Moved by George Floyd's death, this songwriter penned a powerful tune
A musician in N.L. uses his white privilege to send an anti-racism message in song
The horror of George Floyd's death in Minneapolis last month has inspired a Newfoundland musician to write a song.
But penning the words that came to his mind made David Peddle so uncomfortable, he was initially reluctant to put it down on paper.
Peddle said he felt ill-equipped as a white man in Canada to present a message calling out systemic racism, so he connected with someone who could ensure he was being sensitive to the issues he felt compelled to address.
"I don't have roots in the Black community that would give me a strong sense of the context and of the lived experience," said Peddle, "even though as a human being, I was certainly shocked by what I saw."
Peddle's song, Mama, I Can't Breathe, includes the lyrics:
"Run too fast they shoot you in the back / Oh mama I can't breathe /
"Run too slow it's a knee on the neck / Oh mama I can't breathe."
One human being to another
Peddle's feelings of not being worthy to share such a strong message led him to connect, through a mutual friend, with a Black jazz musician in Florida who's also written a song about racism.
Fred Johnson's song, Down on One Knee, is based on the experience of Colin Kaepernick, an NFL player who was the target of criticism for taking a knee during the singing of the American national anthem.
David Peddle said it was important to him to have his own song heard by someone who's experienced racism first-hand.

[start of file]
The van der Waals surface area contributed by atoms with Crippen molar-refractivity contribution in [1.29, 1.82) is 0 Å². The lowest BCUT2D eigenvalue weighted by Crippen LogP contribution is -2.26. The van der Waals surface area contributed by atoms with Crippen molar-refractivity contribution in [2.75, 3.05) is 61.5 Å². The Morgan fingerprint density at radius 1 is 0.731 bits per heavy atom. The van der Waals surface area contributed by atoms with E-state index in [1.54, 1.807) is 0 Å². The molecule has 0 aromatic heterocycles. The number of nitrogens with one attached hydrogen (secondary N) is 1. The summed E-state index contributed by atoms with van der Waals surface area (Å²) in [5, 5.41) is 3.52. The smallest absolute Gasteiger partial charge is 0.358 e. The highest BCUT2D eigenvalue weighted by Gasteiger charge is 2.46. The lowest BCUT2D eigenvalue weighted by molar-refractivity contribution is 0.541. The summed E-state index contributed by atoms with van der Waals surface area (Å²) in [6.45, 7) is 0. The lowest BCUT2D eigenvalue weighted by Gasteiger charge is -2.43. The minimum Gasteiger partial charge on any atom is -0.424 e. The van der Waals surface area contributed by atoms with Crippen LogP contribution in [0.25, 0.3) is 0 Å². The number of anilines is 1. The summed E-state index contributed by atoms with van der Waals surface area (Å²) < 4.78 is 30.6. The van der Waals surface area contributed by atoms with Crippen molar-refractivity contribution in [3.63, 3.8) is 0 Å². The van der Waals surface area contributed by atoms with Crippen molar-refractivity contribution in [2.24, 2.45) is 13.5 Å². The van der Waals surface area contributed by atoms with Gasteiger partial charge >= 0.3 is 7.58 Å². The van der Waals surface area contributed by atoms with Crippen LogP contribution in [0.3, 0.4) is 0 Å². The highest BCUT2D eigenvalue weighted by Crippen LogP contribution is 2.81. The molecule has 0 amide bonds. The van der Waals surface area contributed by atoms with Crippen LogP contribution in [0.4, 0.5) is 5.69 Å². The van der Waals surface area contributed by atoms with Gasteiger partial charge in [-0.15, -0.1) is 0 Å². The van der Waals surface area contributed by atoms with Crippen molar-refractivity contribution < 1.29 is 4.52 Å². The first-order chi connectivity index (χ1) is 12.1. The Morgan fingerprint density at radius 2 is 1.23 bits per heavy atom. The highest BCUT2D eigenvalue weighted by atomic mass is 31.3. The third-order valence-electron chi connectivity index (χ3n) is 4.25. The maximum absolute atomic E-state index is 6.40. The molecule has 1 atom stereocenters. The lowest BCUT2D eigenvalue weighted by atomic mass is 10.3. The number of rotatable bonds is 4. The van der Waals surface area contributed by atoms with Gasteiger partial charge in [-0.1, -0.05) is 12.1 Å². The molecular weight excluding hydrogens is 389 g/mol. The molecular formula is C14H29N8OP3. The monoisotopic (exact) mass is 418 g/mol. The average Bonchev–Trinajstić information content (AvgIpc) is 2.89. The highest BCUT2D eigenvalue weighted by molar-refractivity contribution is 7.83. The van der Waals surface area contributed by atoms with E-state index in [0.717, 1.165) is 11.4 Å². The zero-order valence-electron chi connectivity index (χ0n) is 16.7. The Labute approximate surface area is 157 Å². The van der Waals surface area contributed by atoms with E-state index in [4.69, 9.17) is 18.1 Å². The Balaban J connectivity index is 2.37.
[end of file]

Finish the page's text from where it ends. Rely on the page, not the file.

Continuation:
Johnson said he was very touched by Peddle's lyrics and he said it shows the deep connection between human beings who know injustice when they see it.
"This is what Black Americans want everyone to acknowledge and recognize," said Johnson.
"This is what Black Lives Matter is all about, is 'Please see us as human beings.'"
Making an impact
Peddle said he would never have considered himself to be racist, but he admits he didn't grasp the need for an anti-racist movement in the way that he does now.
"When I first heard the phrase, Black Lives Matter, my gut response was, 'Wait, all lives matter,'" said Peddle.
"But when you think that not all lives are under threat, and that this community lives under threat, to me it was really eye-opening, and it forced me to look at my own response to racism."
Peddle hopes his song can help cause others to feel horrified about systemic racism, whether it's in the U.S., or in Canada with regard to Indigenous or immigrant communities.
"Are we as inclusive? Are we as open as we really want to be?" asked Peddle.
Johnson said, in Canada, based on what he's heard and seen, a message Canadians need to take to heart is "Indigenous lives matter."
In addition to being a musician, Johnson has worked with police departments and Black communities in the U.S. to build consensus and to foster understanding.
He said he believes there need to be stronger connections between police officers and the people whom they are responsible to serve and protect.
"It's a really deep responsibility when you're given a position of power over other people," said Johnson.
"How do we raise that curve of humanity, and have that officer understand that his or her responsibility is to serve that community, to represent protection to a measured degree that it needs to be?"
Johnson said sensitivity training for police and community members would go a long way.
Watch David Peddle and Fred Johnson in conversation, and then a performance of Mama, I Can't Breathe:
See the hurt
Johnson said all people have a role to play in combating racism.
"I think those members of our community who have had privilege really need to understand more deeply the impact upon someone when, merely because of the colour of their skin, they're treated different," he said.
He said Peddle's contribution by writing a song wasn't really about the notes he played on guitar or the lyrics he sang.
"The most important thing that everybody can do is what Dave did. We must see our humanity," said Johnson.
"We must recognize that, if one of us is hurting, then all of us are hurting."